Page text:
Well-child exams important as children head back to school this fall


Physician Article

Well-child exams important as children head back to school this fall


With August being back-to-school month, parents are making sure immunizations are up-to-date for their children, and they’re vigilant about scheduling athletic physicals.

According to Dr. Sana Muneer, a physician at West Georgia Primary Care in Hogansville, many parents tend to overlook a vital step in making sure their children are healthy: the annual health exam, also known as a well-child exam or yearly physical.

“Fall is a great time to make an annual health exam part of the regular back-to-school routine,” Dr. Muneer said. “Many parents don’t think it’s necessary if a child doesn’t seem to be experiencing any health issues, and parents of athletes may think that an athletic physical is equivalent to a well-child exam.”

A sports physical is designed to clear an athlete so he or she can participate in sports. It normally includes a physical examination and a short discussion of the child’s medical history.

A well-child exam, however, covers much more, including a physical examination; vision and hearing screening; a discussion of the child’s medical history, weight, height and body mass index; a conversation about sleep habits, nutrition, physical and social development/activity, and risks to health and safety; a status of chronic conditions; and an immunization update.

“Annual health exams are important, and fortunately, they are usually uneventful,” Dr. Muneer said. “But about 1 percent of the time, your doctor will discover a serious condition, and if your child is in that 1 percent, he or she may be treated more successfully if a health condition is caught at an early stage before it becomes serious.”

High cholesterol due to family history or nutrition is an example of a condition that can be treated more effectively if caught early, Dr. Muneer said.

An annual health exam also gives your physician a barometer for measuring a child’s health from year to year, especially when it comes to physical development.

In addition to school-age children, Dr. Muneer and her staff see patients of all ages at West Georgia Primary Care.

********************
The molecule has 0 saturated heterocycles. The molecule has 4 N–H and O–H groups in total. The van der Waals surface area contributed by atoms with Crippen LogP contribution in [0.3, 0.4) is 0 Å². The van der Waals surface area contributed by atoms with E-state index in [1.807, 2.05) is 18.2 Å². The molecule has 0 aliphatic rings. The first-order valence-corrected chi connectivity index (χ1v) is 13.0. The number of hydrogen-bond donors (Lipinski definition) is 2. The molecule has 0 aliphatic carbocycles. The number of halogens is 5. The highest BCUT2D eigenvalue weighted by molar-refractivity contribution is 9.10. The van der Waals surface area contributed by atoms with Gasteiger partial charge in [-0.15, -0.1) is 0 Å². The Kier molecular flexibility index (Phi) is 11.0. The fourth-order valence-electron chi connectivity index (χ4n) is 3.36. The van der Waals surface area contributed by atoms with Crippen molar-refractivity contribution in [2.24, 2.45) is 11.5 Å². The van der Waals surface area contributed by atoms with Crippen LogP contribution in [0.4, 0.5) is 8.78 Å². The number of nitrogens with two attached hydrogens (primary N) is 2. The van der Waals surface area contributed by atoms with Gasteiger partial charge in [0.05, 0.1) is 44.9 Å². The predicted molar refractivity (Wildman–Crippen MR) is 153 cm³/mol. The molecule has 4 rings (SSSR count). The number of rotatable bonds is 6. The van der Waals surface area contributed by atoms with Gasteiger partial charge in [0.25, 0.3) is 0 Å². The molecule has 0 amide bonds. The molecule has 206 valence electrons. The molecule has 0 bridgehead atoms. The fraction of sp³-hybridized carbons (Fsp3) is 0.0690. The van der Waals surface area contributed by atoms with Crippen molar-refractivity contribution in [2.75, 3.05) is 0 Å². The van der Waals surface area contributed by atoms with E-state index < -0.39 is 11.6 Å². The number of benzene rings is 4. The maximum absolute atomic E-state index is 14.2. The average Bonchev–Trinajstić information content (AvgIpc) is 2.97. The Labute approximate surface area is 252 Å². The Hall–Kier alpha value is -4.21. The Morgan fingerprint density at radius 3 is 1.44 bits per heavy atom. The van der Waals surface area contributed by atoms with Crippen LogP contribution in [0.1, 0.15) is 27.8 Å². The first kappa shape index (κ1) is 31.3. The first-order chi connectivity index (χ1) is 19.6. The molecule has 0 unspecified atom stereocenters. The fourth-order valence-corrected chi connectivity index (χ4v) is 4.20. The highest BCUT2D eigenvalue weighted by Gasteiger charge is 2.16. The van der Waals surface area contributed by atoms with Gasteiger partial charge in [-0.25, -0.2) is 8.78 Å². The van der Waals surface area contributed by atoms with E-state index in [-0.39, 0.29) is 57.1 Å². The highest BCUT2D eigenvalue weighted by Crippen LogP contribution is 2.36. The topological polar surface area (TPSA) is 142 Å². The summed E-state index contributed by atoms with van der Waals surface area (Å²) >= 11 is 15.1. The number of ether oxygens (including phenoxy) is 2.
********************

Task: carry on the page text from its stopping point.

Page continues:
“That’s what I love about my job,” she said. “I get to interact with all ages every day, and I see new things every day. And with patients I see on a regular basis with chronic conditions such as diabetes or high blood pressure, it’s very rewarding to work with them and see their progress in improving their health.”

Besides diabetes and high blood pressure, Dr. Muneer treats other chronic conditions such as heart disease, high cholesterol, asthma and arthritis. She provides preventative health care, risk assessment and physical exams; nutrition counseling and weight management; minor surgical procedures including skin lesions and moles; Pap smears; family planning and contraception; and menopausal treatment.

“As a primary care provider, our focus is on preventative medicine,” she said. “We want to help you keep from getting sick. But if you do get sick, we’re there to help you.”

She and her team also provide short-term acute care, such as treatment for minor illnesses and injuries like sore throats, sinus infections, earaches, minor lacerations, and skin excisions and biopsies. Lab services are available on Tuesday and Thursday mornings.

Her office is located at 2000 Billy Tucker Circle off of East Main Street next to Fred’s. West Georgia Primary Care’s phone number is (706) 880-7188. Same-day appointments are available in most cases, and walk-ins are welcome.